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regular-article-logo Tuesday, 21 May 2024

5 Bollywood films and one anthology that dealt with HIV/AIDS with great sensitivity

Nagesh Kukunoor, Onir, Mahesh Bhatt, Mahesh Manjrekar, Revathy, Mira Nair, Santosh Sivan, Vishal Bhardwaj and Farhan Akhtar have directed these films

Agnivo Niyogi Calcutta Published 01.12.22, 02:11 PM
Juhi Chawla and Sanjay Suri in Onir’s My Brother… Nikhil.

Juhi Chawla and Sanjay Suri in Onir’s My Brother… Nikhil. IMDB

Raising awareness about the lives of people diagnosed with HIV/AIDS without sounding preachy is a tall task that a handful of Indian filmmakers have managed to pull off. On World AIDS Day, we take a look at five films and one anthology that have dealt with the subject with great sensitivity and set a benchmark.

Nidaan (2000)

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Starring Nisha Bains, Sanjay Dutt, Shivaji Satam, Reema Lagoo and Sunil Barve, Mahesh Manjrekar’s family drama is the story of a young girl Soumya (Nisha Bains) who tests positive for HIV after participating in a blood donation drive. She experiences social discrimination for the first time in life in the aftermath of contracting the virus. Everyone, save her parents and boyfriend, shun her. Soumya struggles to survive the taunts, jeers and constant bullying that accompany her wherever she goes. Nidaan served as a reality check for audiences at a time when HIV-AIDS was a huge social stigma.

Phir Milenge (2004)

Inspired by Ron Nyswaner’s 1993 classic Philadelphia, Revathy directed this critically-acclaimed tale celebrating an HIV-positive person’s fight for justice and acceptance. Shilpa Shetty plays Tamanna Sahni, the creative head of an advertising agency, whose life takes a turn when she meets her ex-flame, Rohit (Salman Khan), at a college reunion. The two get intimate and then move on with their lives.

Soon after, Tamanna discovers she is HIV-positive. Reeling under the shock, she loses her job and seeks legal recourse against the action of her employers. Tamanna eventually receives support from a lawyer named Tarun Anand (Abhishek Bachchan) who wins the case for her. Tamanna goes on to start her own successful business venture after this victory.

My Brother…Nikhil (2005)

Onir’s poignant tale is set in Goa between 1986 and 1994. Nikhil (Sanjay Suri) is a swimming champion who brought laurels to his state. But when he is diagnosed with HIV, his family, friends and admirers desert him. To add insult to injury, Nikhil is arrested and kept in isolation because of his medical status. During these dark times, his sister Anamika (Juhi Chawla) and his friend Nigel (Purab Kohli) stand by him and fight for his rights. My Brother…Nikhil portrays the difference that the support of loved ones can make to a person with an HIV diagnosis.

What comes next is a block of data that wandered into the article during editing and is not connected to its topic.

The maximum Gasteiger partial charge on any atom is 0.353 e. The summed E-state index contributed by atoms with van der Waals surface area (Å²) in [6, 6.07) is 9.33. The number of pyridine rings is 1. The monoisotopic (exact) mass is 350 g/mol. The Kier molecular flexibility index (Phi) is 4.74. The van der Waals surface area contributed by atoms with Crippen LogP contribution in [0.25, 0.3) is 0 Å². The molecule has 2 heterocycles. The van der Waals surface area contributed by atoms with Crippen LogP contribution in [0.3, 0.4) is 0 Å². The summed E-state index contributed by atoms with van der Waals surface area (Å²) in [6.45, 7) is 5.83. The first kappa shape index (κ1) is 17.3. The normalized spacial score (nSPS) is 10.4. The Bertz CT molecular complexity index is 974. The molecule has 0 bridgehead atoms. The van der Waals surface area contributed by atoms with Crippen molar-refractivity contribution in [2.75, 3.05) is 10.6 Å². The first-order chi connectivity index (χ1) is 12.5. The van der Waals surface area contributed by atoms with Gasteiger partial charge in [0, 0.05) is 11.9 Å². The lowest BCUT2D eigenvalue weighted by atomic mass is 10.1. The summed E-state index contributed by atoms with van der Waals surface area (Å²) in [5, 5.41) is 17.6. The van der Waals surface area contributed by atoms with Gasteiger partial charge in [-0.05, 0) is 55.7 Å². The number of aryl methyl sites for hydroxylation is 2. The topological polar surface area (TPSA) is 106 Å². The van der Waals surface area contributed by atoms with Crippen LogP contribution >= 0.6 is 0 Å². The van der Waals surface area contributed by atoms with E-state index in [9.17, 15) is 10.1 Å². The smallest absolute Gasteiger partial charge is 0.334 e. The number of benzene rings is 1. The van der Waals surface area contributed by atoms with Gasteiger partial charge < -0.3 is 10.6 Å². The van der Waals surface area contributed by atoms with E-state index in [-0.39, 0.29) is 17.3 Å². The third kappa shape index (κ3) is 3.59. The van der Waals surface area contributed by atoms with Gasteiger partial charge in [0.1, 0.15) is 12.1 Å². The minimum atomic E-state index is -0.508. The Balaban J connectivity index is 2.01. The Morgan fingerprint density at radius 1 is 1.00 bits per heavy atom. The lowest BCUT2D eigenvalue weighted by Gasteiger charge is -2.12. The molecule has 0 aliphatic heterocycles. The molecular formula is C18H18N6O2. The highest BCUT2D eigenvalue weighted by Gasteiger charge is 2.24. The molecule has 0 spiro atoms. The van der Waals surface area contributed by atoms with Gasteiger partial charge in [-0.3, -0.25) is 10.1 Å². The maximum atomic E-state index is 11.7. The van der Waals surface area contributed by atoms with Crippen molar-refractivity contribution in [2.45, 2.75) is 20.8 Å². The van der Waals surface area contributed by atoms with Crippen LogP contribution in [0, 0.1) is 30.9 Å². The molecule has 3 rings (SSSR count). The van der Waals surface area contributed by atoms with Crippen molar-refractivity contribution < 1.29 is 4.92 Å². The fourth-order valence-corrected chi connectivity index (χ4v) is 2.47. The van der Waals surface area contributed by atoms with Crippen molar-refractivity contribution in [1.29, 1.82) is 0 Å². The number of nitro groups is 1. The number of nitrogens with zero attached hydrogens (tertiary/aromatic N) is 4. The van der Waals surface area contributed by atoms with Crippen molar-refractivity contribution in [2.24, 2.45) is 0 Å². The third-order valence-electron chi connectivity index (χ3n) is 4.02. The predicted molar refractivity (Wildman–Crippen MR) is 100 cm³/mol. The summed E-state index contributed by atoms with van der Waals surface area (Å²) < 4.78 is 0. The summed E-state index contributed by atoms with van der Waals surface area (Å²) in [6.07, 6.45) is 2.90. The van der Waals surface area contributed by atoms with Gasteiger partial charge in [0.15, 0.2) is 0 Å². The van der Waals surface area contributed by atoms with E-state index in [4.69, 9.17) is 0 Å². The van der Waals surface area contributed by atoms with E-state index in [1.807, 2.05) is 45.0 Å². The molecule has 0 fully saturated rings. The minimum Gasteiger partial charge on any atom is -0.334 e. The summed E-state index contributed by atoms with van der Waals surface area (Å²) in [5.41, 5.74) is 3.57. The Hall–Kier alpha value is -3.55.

Aisa Kyon Hota Hai? (2006)

Kiran (Rati Agnihotri) is a single mother who raises her son Raj (Aryan Vaid) with a lot of love and care. Raj is the heartthrob in college, and a star basketball player whose attention girls vie for. He is also a casanova who has unprotected sex, and his charisma takes a hit when Raj learns that he is HIV positive. Adding to his woes, the woman he loves rejects him leaving Raj heartbroken and dejected. Directed by Mahesh Bhatt, this social drama questions the stigma associated with AIDS.

AIDS Jaago (2007)

Four acclaimed directors — Mira Nair, Santosh Sivan, Vishal Bhardwaj and Farhan Akhtar — came together to raise awareness about HIV-AIDS in this anthology of four short films.

Prarambha, directed by Santosh Sivan, revolves around Puttaswamy (Prabhu Deva), a truck driver, who stands up for the rights of an HIV-positive child. Mira Nair’s Migration deals with a closeted gay man (Shiney Ahuja) who leads a secret life unknown to his wife.

In Positive, Farhan Akhtar tells the story of a young boy Abhijit (Arjun Mathur), who grows up seeing his father (Boman Irani) involved in extramarital relationships. Years later his mother (Shabana Azmi) informs Abhijit that his father has contracted HIV, and the family comes together to comfort the dying man. Vishal Bhardwaj’s Blood Brothers portrays the upheaval caused in the life of Arjun Dutt (Siddharth) after being mistakenly diagnosed with HIV.

Aashayein (2010)

Nagesh Kukunoor’s heartrending drama revolves around Rahul (John Abraham), a compulsive gambler, whose life changes after he finds out that he is suffering from cancer. He is admitted to a rehabilitation centre for people suffering from incurable diseases. There he comes across a former sex worker named Madhu (Farida Jalal), who is suffering from AIDS. She is intelligent, caring and wants nothing but respect from society. How Rahul forms strong ties with Madhu and the other residents of the centre forms the rest of the plot.

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